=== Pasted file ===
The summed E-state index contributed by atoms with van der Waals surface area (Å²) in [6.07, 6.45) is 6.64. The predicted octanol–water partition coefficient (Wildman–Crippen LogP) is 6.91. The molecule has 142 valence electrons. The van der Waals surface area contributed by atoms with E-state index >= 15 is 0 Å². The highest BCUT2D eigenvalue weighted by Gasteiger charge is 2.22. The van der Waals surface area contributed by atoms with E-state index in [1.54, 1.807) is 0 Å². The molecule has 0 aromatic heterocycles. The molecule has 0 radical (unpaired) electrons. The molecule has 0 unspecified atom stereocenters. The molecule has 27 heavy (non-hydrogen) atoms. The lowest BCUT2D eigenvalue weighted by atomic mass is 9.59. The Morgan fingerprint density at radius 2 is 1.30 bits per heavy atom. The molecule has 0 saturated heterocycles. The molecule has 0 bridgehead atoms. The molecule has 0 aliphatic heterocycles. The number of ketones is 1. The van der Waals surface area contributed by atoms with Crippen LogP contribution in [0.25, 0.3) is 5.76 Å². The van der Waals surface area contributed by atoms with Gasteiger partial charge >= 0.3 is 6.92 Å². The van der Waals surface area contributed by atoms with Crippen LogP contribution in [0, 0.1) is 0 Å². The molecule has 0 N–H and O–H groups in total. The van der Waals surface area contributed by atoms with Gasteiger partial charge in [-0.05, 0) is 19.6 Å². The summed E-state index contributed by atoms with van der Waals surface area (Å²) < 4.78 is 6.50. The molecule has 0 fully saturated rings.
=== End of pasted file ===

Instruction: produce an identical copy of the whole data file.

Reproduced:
The summed E-state index contributed by atoms with van der Waals surface area (Å²) in [6.07, 6.45) is 6.64. The predicted octanol–water partition coefficient (Wildman–Crippen LogP) is 6.91. The molecule has 142 valence electrons. The van der Waals surface area contributed by atoms with E-state index >= 15 is 0 Å². The highest BCUT2D eigenvalue weighted by Gasteiger charge is 2.22. The van der Waals surface area contributed by atoms with E-state index in [1.54, 1.807) is 0 Å². The molecule has 0 aromatic heterocycles. The molecule has 0 radical (unpaired) electrons. The molecule has 0 unspecified atom stereocenters. The molecule has 27 heavy (non-hydrogen) atoms. The lowest BCUT2D eigenvalue weighted by atomic mass is 9.59. The Morgan fingerprint density at radius 2 is 1.30 bits per heavy atom. The molecule has 0 saturated heterocycles. The molecule has 0 bridgehead atoms. The molecule has 0 aliphatic heterocycles. The number of ketones is 1. The van der Waals surface area contributed by atoms with Crippen LogP contribution in [0.25, 0.3) is 5.76 Å². The van der Waals surface area contributed by atoms with Gasteiger partial charge >= 0.3 is 6.92 Å². The van der Waals surface area contributed by atoms with Crippen LogP contribution in [0, 0.1) is 0 Å². The molecule has 0 N–H and O–H groups in total. The van der Waals surface area contributed by atoms with Gasteiger partial charge in [-0.05, 0) is 19.6 Å². The summed E-state index contributed by atoms with van der Waals surface area (Å²) < 4.78 is 6.50. The molecule has 0 fully saturated rings.